Bridging Pak-US perceptional gaps

Iqbal Khan
DURING the fourth round of Pakistan-US bilateral dialogue in Islamabad on November 06, the United States has held out an assurance to Pakistan that Indian role in Afghanistan would be limited to provision of economic assistance to the war-torn country. This is important, as Pakistan has repeatedly expressed concern over India’s hyped role in the new US strategy, saying its security concerns in the region should be recognized. However, mere assurance is not sufficient because the US is known for turning its eyes away with regard to Indian excesses towards Pakistan via Afghanistan.
India is known for positioning its trained soldiers in Afghanistan under the garb of developmental projects. For example, its “Border Roads Organization” which does lot of road construction in Afghanistan is staffed by serving and retired military personnel; same is the staffing pattern in case of health care and education projects. This means that Indian soldiers are already present. Another, core issue is increasing footprint of Indian intelligence in Afghanistan, which plans and conducts terrorist operations in Pakistan; India also facilitates and finances separatist elements. Pakistan is of the view that giving undue role to India in Afghanistan amounts to insulting country’s long-standing and sincere contribution, sacrifices and achievements in the war against terrorism. India troop deployment in Afghanistan is not a bed of roses. Indian troops would suffer heavy attrition in the hands of Taliban, also, as a reaction, Taliban may extend their militancy deep into India. These factors weigh heavy in Indian calculus. There is thin Indian constituency in support of Indian troop deployment in Afghanistan, and that too wants it under UN mandate.
Now, for Pakistan, there is need to monitor these verbal assurances with on ground actions. As of now there is well-knit military and intelligence cooperation between Kabul and New Delhi, with a major anti-Pakistan focus. TTP leadership living under the nose of America installed Afghan regime draws heavily on Indian support for their operational viability and physical survival. There is ample evidence of RAW-NDS collusion to harm core interests of Pakistan in different ways. In the same context, unusual number of Indian consulates in Afghanistan, alongside its military personnel, generate adequate wherewithal to launch and control anti-Pakistan agenda. Hence, Pakistan should have a closer watch on activities of Indian assets in Afghanistan to evaluate the quantum of threat that could emanate from these, and finally keep in place proportionate response.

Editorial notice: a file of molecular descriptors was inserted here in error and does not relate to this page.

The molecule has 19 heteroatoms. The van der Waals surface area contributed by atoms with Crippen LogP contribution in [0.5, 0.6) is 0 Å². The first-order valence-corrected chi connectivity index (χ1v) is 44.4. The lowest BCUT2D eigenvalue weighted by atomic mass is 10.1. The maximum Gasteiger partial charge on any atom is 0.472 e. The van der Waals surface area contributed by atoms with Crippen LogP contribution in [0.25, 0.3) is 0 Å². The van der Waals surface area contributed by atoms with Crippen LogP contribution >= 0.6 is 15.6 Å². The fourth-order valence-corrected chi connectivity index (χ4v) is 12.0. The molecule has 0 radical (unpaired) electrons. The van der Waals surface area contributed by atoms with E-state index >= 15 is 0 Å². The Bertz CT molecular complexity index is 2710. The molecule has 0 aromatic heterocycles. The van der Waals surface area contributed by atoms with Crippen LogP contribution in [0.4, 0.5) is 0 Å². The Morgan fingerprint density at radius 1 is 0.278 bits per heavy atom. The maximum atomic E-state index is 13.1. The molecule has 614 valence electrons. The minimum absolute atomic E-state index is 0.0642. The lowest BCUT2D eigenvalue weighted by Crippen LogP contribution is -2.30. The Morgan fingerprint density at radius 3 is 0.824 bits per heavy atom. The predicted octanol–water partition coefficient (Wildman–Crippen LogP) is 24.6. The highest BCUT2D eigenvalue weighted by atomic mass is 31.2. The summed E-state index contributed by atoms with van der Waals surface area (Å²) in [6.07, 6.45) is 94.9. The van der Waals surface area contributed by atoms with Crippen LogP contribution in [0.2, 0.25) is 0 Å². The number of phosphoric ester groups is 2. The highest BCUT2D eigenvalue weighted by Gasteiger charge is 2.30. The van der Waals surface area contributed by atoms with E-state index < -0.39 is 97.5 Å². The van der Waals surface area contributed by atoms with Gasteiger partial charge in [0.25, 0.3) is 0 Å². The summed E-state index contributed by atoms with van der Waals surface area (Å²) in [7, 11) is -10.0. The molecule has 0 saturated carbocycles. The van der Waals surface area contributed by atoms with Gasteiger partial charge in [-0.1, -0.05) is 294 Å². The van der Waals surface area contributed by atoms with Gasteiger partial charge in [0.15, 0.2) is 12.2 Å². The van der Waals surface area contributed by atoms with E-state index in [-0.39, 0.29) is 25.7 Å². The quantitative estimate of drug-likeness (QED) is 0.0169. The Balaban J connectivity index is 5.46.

As for the US and Afghanistan, Joint Operations are off the table and Pakistan has sound reasons for taking that stance. For success of counter terrorism operations in Afghanistan, the US should timely share intelligence data with Pakistan, especially that pertaining to the movement of terrorists and leave the job of taking ground action to Pakistan. Whenever such coordinated operations were conducted the success rate has been pretty high. So far, America has not adopted this facet of military cooperation as a matter of policy, and it has been cooperating on cherry pick style. One takeaway from the successful rescue of Caitlin Coleman and her family is the need for deepening cooperation on intelligence sharing. Pakistan is committed to respond effectively to any actionable intelligence provided by the US. This is the only way forward to test each other’s resolve and commitment to combat terrorism.